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Giant Moa Rebuilt Using Ancient DNA From Prehistoric Feathers

Date:
July 2, 2009
Source:
University of Adelaide
Summary:
Scientists have performed the first DNA-based reconstruction of the giant extinct moa bird, using prehistoric feathers recovered from caves and rock shelters in New Zealand.

Historical photograph comparing a kiwi, ostrich, and Dinornis (giant moa), each with its egg.
Credit: Image courtesy of Wikimedia Commons.

Scientists have performed the first DNA-based reconstruction of the giant extinct moa bird, using prehistoric feathers recovered from caves and rock shelters in New Zealand.

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Researchers from the University of Adelaide and Landcare Research in New Zealand have identified four different moa species after retrieving ancient DNA from moa feathers believed to be at least 2500 years old.

The giant birds – measuring up to 2.5 metres and weighing 250 kilograms – were the dominant animals in New Zealand’s pre-human environment but were quickly exterminated after the arrival of the Maori around 1280 AD.

PhD student Nicolas Rawlence from the University’s Australian Centre for Ancient DNA says until now, the scientific community has not known what the 10 different species of moa looked like. ”By using ancient DNA we have been able to connect feathers to four different moa species,” he says.

The researchers compared the feathers to others found in the sediments from red-crowned parakeets that are still living today, determining they had not faded or changed in colour. They then reconstructed the appearance of the stout-legged moa, heavy-footed moa, upland moa and the South Island giant moa.

“The surprising thing is that while many of the species had a similar, relatively plain brown plumage for camouflage, some had white-tipped feathers to create a speckled appearance,” Mr Rawlence says.

A co-author of the study, Dr Jamie Wood from Landcare Research, says it is likely that the drab colouring was driven by selection to avoid predation by the extinct Haast’s eagle, the largest and most powerful eagle in the world.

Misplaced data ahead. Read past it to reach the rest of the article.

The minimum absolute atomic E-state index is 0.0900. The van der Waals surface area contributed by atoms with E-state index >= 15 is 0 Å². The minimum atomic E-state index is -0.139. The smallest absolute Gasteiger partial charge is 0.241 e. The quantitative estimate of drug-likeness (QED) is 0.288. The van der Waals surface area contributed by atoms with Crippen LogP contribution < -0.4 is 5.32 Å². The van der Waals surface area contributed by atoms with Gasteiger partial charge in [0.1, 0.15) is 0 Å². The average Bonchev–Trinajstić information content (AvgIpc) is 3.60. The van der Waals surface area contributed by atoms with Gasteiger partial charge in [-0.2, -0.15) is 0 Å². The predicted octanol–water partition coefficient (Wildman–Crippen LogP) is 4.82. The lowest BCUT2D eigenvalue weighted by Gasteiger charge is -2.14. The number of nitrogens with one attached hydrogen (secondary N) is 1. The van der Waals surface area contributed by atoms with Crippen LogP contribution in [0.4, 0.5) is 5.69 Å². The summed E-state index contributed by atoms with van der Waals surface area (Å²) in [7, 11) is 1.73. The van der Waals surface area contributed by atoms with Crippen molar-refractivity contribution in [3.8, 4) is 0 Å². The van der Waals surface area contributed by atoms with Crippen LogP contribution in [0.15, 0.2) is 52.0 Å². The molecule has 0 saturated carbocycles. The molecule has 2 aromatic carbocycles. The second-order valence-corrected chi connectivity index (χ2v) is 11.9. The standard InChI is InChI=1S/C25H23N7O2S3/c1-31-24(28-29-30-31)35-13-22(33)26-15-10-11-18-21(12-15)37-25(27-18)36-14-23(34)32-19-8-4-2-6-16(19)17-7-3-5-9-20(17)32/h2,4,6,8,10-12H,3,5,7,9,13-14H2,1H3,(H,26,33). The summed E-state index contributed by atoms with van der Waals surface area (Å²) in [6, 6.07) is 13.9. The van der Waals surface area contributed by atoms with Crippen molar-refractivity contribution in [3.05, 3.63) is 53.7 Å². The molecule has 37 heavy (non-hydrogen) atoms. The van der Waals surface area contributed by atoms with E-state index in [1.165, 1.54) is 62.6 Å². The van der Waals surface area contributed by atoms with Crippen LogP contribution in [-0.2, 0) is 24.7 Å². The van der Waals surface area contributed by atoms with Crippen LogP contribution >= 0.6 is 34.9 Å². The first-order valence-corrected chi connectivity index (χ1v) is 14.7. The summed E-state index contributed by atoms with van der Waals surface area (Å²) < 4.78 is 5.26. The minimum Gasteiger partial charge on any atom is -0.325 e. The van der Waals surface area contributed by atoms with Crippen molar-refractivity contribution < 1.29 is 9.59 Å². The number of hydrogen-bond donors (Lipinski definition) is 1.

The research team also demonstrated that it is possible to retrieve DNA from all parts of the ancient feathers, not just the tip of the quill, as previously thought.

“This important finding opens the way to study DNA from museum bird skins while causing almost no damage to these valuable specimens, just by clipping a small part of a single feather,” says Dr Kyle Armstrong from the Australian Centre for Ancient DNA (ACAD).

ACAD Director Professor Alan Cooper says this finding suggests it may be possible to reconstruct the appearance of other extinct birds using feathers from fossil deposits.

“There are so many enigmatic extinct species that it would be great to see ‘clothed’," Professor Cooper says.


Story Source:

The above story is based on materials provided by University of Adelaide. Note: Materials may be edited for content and length.


Journal Reference:

  1. Nicolas J. Rawlence, Jamie R. Wood, Kyle N. Armstrongand Alan Cooper. DNA content and distribution in ancient feathers and potential to reconstruct the plumage of extinct avian taxa. Proceedings of the Royal Society of London Series B., June 30, 2009 DOI: 10.1098/rspb.2009.0755

Cite This Page:

University of Adelaide. "Giant Moa Rebuilt Using Ancient DNA From Prehistoric Feathers." ScienceDaily. ScienceDaily, 2 July 2009. <www.sciencedaily.com/releases/2009/06/090630215938.htm>.
University of Adelaide. (2009, July 2). Giant Moa Rebuilt Using Ancient DNA From Prehistoric Feathers. ScienceDaily. Retrieved November 27, 2014 from www.sciencedaily.com/releases/2009/06/090630215938.htm
University of Adelaide. "Giant Moa Rebuilt Using Ancient DNA From Prehistoric Feathers." ScienceDaily. www.sciencedaily.com/releases/2009/06/090630215938.htm (accessed November 27, 2014).

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